How to have a hard conversation with your employees – our 10 best tips

  1. Have a positive tone. – The meeting will be more productive if you approach it from a positive place rather than a negative. Even the hardest conversations can be approached in a positive manner and most of the time, this will help them go smoother.

  2. Dive in, but have a soft introduction.  – Explain what’s happening in soft, positive terms before providing negative feedback or getting to the really difficult part. But then go right into it after the soft intro, and be firm.

  3. Check your emotions. – This one can be tough, but putting your emotions away until after the meeting will help you and the employee get through the discussion. You may have certain personal feelings about a situation one way or the other, and this isn’t the time to express those. Just stick to the facts and get through it.

  4. Prepare for the meeting. – This one should go without saying, but make sure you’re really prepared for what’s about to take place. Review your words carefully before the actual meeting, and have prepared answers for anticipated questions. Know what will take place and how you’d like the meeting to go before it actually takes place. You might even want to practice with an HR rep or another trusted peer leader.

  5. Keep it simple. –Make your words clear, concise and understandable, and keep the conversation simple and direct. Just stick to the facts and the facts alone.

  6. End with an understanding of the meeting outcome. – Do be clear and answer all questions for the employee and make next steps clear. Explain the outcome and consequences from the meeting, and ensure the employee understands what those are before leaving the room.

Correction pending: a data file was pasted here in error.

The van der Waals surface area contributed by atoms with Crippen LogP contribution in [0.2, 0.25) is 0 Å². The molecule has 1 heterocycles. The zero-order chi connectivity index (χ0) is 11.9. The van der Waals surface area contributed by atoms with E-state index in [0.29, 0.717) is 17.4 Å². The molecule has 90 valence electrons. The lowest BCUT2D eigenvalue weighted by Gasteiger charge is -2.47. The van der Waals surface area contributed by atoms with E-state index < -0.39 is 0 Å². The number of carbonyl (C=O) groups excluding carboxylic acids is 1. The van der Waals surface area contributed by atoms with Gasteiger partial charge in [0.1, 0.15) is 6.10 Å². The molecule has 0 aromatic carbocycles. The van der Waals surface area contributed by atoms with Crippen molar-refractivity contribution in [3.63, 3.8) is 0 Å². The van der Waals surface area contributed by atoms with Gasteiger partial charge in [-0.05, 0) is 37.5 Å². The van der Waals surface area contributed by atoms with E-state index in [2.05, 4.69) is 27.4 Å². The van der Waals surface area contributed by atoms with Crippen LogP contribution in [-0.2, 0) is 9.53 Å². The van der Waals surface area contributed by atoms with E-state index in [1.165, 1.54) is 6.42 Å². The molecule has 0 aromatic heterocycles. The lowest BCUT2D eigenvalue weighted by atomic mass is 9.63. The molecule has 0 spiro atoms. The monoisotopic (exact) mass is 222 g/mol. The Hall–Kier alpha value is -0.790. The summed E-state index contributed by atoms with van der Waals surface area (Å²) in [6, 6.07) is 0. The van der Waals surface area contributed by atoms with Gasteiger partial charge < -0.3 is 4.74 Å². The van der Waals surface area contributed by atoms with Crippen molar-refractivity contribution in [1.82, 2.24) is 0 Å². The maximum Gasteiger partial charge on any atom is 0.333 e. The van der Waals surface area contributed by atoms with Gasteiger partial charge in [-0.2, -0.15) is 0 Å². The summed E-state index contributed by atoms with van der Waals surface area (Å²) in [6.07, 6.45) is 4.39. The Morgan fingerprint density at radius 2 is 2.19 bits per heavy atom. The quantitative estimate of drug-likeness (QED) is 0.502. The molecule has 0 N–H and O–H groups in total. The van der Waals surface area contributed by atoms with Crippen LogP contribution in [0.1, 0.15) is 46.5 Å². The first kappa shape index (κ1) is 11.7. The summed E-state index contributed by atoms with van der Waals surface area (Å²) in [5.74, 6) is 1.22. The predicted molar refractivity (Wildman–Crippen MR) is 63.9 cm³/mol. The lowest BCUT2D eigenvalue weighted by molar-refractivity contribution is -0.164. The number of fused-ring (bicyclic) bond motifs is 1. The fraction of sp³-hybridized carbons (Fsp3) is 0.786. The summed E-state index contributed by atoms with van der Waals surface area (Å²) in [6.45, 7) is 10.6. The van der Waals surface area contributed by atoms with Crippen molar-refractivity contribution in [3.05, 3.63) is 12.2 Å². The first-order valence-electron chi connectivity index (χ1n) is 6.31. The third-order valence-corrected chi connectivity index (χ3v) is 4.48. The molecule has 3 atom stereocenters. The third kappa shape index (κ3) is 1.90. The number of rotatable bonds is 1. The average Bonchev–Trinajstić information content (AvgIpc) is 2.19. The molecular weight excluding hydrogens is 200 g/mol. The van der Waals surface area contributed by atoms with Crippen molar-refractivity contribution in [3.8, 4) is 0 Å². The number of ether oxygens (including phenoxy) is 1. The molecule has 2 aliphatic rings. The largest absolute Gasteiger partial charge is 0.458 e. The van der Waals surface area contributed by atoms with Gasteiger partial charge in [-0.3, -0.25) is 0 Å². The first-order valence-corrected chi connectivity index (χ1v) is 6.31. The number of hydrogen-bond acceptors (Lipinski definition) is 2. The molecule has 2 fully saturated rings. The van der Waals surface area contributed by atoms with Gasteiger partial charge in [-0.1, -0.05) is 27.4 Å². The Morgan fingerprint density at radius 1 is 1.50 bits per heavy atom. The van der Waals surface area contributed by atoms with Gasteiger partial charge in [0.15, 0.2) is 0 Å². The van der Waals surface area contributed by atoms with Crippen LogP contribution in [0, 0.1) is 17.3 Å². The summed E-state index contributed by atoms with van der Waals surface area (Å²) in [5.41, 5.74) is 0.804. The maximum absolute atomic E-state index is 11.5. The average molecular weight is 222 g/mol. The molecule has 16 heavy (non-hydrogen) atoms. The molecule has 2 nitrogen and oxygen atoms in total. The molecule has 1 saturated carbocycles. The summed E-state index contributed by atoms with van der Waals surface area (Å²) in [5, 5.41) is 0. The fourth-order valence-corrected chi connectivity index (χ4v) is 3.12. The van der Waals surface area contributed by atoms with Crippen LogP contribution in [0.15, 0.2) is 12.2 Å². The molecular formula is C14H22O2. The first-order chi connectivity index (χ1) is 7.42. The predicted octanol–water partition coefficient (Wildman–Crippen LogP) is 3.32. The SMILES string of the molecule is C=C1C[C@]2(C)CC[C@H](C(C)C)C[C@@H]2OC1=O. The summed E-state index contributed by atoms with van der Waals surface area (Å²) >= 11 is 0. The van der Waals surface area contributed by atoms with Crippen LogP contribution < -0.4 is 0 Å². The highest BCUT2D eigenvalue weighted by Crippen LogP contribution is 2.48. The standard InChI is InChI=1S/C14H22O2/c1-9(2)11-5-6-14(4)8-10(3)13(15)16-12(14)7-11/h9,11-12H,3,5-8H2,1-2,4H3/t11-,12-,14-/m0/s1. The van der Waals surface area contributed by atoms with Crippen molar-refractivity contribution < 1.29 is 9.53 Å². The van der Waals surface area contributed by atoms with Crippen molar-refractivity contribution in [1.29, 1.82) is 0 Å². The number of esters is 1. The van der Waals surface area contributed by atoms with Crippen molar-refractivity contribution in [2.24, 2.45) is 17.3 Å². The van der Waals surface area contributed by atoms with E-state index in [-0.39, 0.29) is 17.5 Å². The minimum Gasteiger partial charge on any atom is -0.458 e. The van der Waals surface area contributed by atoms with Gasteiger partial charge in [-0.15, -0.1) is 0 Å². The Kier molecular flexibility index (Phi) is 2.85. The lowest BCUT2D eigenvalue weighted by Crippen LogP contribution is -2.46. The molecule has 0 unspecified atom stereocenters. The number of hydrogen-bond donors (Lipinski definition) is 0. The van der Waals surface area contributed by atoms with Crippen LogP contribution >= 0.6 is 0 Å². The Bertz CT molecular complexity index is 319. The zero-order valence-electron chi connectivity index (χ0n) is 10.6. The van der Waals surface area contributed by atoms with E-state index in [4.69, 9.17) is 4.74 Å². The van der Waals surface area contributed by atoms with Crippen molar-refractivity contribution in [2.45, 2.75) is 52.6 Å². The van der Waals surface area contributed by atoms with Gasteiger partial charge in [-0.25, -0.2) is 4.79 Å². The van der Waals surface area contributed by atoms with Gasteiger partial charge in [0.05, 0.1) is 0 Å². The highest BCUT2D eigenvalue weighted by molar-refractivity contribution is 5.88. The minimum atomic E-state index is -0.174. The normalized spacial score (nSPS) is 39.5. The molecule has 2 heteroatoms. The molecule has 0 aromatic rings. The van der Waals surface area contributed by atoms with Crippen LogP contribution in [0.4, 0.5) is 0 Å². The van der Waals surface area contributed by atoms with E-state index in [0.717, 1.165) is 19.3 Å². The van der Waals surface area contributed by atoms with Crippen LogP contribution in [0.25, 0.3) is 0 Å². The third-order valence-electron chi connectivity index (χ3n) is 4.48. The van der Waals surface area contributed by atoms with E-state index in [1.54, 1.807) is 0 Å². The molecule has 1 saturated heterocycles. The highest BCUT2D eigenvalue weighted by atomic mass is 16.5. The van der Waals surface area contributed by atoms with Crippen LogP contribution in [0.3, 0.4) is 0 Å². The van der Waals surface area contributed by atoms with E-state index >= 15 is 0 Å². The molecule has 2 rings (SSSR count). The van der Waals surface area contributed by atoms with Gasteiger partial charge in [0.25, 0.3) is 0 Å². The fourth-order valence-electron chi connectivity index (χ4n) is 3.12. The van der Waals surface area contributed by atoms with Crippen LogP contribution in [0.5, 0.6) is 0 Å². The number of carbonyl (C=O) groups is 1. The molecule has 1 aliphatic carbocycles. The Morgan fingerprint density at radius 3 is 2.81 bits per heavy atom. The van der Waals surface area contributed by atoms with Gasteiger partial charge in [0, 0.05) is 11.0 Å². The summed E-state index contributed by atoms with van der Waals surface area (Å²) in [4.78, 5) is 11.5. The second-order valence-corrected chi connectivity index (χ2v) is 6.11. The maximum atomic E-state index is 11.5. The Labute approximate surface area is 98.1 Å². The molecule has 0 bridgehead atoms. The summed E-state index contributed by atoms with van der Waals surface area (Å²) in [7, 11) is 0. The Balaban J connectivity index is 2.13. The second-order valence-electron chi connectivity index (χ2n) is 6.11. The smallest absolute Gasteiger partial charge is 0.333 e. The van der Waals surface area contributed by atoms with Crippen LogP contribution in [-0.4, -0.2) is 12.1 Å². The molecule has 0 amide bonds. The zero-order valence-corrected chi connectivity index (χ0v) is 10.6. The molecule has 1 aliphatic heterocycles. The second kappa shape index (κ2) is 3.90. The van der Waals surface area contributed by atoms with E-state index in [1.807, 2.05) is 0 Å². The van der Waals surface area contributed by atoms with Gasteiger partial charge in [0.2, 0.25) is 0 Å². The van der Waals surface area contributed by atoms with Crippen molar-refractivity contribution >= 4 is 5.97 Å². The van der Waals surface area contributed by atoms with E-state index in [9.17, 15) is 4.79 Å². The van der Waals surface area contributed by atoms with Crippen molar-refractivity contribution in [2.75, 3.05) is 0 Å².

7. Have a witness present. – In some cases, this will make sense and in others it won’t. If you’re unsure, consult your HR rep or general counsel as to how to proceed before having a difficult conversation. Depending on the meeting’s content and outcome, it may be best to have a witness to the conversation. 

  8. Put yourself in the employee’s shoes. – When crafting your message or thinking about how you’d like this to go, put yourself in the employee’s position. How would you like this news/feedback delivered? How would you still respect the person delivering it, and what would make you feel best about hearing it?

  9. Take a deep breath.  – Before going into the meeting, take a moment to center yourself and make sure you focus on the task at hand. It won’t be easy, but you can get through this and you’ve got this.

  10. Keep it professional. – This meeting isn’t personal, it’s business. Use productive statements and if the employee reacts to you in a negative or accusatory tone, remember that it’s not personal and you shouldn’t react. Just get through the meeting with your planned intent. Then later in the day you can have a moment to yourself and shake it off.

Personal Mantras & Motivation

Personal Mantras & Motivation

At the Simmons Group, we are lucky enough to work with the amazing Dreamers of the I Have a Dream Program of Southern Nevada. Recently, the Dreamers discussed the concept of personal mantras and inspiration. Talking to the Dreamers about...